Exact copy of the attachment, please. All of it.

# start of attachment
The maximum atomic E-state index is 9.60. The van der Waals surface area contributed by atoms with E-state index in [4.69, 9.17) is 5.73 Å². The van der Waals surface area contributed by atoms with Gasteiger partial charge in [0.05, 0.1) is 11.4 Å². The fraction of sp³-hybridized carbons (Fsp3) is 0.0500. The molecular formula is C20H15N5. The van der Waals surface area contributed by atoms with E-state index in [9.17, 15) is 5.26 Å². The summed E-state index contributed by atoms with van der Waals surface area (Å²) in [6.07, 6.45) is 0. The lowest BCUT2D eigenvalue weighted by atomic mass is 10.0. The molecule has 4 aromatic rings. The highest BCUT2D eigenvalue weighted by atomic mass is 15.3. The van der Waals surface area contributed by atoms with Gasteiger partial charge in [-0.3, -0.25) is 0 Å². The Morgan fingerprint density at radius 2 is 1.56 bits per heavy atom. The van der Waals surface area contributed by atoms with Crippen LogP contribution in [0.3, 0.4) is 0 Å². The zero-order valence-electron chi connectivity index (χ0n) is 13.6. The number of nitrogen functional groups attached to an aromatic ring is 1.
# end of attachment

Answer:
The maximum atomic E-state index is 9.60. The van der Waals surface area contributed by atoms with E-state index in [4.69, 9.17) is 5.73 Å². The van der Waals surface area contributed by atoms with Gasteiger partial charge in [0.05, 0.1) is 11.4 Å². The fraction of sp³-hybridized carbons (Fsp3) is 0.0500. The molecular formula is C20H15N5. The van der Waals surface area contributed by atoms with E-state index in [9.17, 15) is 5.26 Å². The summed E-state index contributed by atoms with van der Waals surface area (Å²) in [6.07, 6.45) is 0. The lowest BCUT2D eigenvalue weighted by atomic mass is 10.0. The molecule has 4 aromatic rings. The highest BCUT2D eigenvalue weighted by atomic mass is 15.3. The van der Waals surface area contributed by atoms with Gasteiger partial charge in [-0.3, -0.25) is 0 Å². The Morgan fingerprint density at radius 2 is 1.56 bits per heavy atom. The van der Waals surface area contributed by atoms with Crippen LogP contribution in [0.3, 0.4) is 0 Å². The zero-order valence-electron chi connectivity index (χ0n) is 13.6. The number of nitrogen functional groups attached to an aromatic ring is 1.